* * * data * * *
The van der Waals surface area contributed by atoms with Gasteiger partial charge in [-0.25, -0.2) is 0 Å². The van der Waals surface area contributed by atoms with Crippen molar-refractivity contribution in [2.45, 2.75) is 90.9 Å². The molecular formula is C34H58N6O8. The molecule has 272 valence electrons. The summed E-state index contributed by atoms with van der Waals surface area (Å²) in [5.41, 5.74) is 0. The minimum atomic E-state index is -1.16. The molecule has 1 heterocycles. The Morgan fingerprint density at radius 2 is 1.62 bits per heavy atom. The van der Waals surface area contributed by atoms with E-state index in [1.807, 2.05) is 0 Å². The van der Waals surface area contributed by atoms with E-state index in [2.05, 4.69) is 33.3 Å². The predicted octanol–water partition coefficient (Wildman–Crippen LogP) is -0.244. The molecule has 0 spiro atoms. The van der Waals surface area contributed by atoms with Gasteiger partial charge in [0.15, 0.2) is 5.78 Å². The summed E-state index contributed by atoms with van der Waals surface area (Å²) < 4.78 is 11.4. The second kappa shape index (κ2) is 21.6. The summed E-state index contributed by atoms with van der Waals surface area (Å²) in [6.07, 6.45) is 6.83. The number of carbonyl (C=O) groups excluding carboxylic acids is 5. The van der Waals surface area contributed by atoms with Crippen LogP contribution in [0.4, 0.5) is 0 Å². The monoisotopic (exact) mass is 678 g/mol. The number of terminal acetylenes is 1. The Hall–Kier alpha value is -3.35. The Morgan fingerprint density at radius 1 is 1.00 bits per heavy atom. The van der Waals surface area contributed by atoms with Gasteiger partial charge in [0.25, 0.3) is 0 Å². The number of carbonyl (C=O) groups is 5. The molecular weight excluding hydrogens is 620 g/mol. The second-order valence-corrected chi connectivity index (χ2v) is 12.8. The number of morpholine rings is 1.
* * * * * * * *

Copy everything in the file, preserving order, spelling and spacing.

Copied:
The van der Waals surface area contributed by atoms with Gasteiger partial charge in [-0.25, -0.2) is 0 Å². The van der Waals surface area contributed by atoms with Crippen molar-refractivity contribution in [2.45, 2.75) is 90.9 Å². The molecular formula is C34H58N6O8. The molecule has 272 valence electrons. The summed E-state index contributed by atoms with van der Waals surface area (Å²) in [5.41, 5.74) is 0. The minimum atomic E-state index is -1.16. The molecule has 1 heterocycles. The Morgan fingerprint density at radius 2 is 1.62 bits per heavy atom. The van der Waals surface area contributed by atoms with E-state index in [1.807, 2.05) is 0 Å². The van der Waals surface area contributed by atoms with E-state index in [2.05, 4.69) is 33.3 Å². The predicted octanol–water partition coefficient (Wildman–Crippen LogP) is -0.244. The molecule has 0 spiro atoms. The van der Waals surface area contributed by atoms with Gasteiger partial charge in [0.15, 0.2) is 5.78 Å². The summed E-state index contributed by atoms with van der Waals surface area (Å²) < 4.78 is 11.4. The second kappa shape index (κ2) is 21.6. The summed E-state index contributed by atoms with van der Waals surface area (Å²) in [6.07, 6.45) is 6.83. The number of carbonyl (C=O) groups excluding carboxylic acids is 5. The van der Waals surface area contributed by atoms with Crippen LogP contribution in [0.4, 0.5) is 0 Å². The monoisotopic (exact) mass is 678 g/mol. The number of terminal acetylenes is 1. The Hall–Kier alpha value is -3.35. The Morgan fingerprint density at radius 1 is 1.00 bits per heavy atom. The van der Waals surface area contributed by atoms with Gasteiger partial charge in [0.25, 0.3) is 0 Å². The number of carbonyl (C=O) groups is 5. The molecular weight excluding hydrogens is 620 g/mol. The second-order valence-corrected chi connectivity index (χ2v) is 12.8. The number of morpholine rings is 1.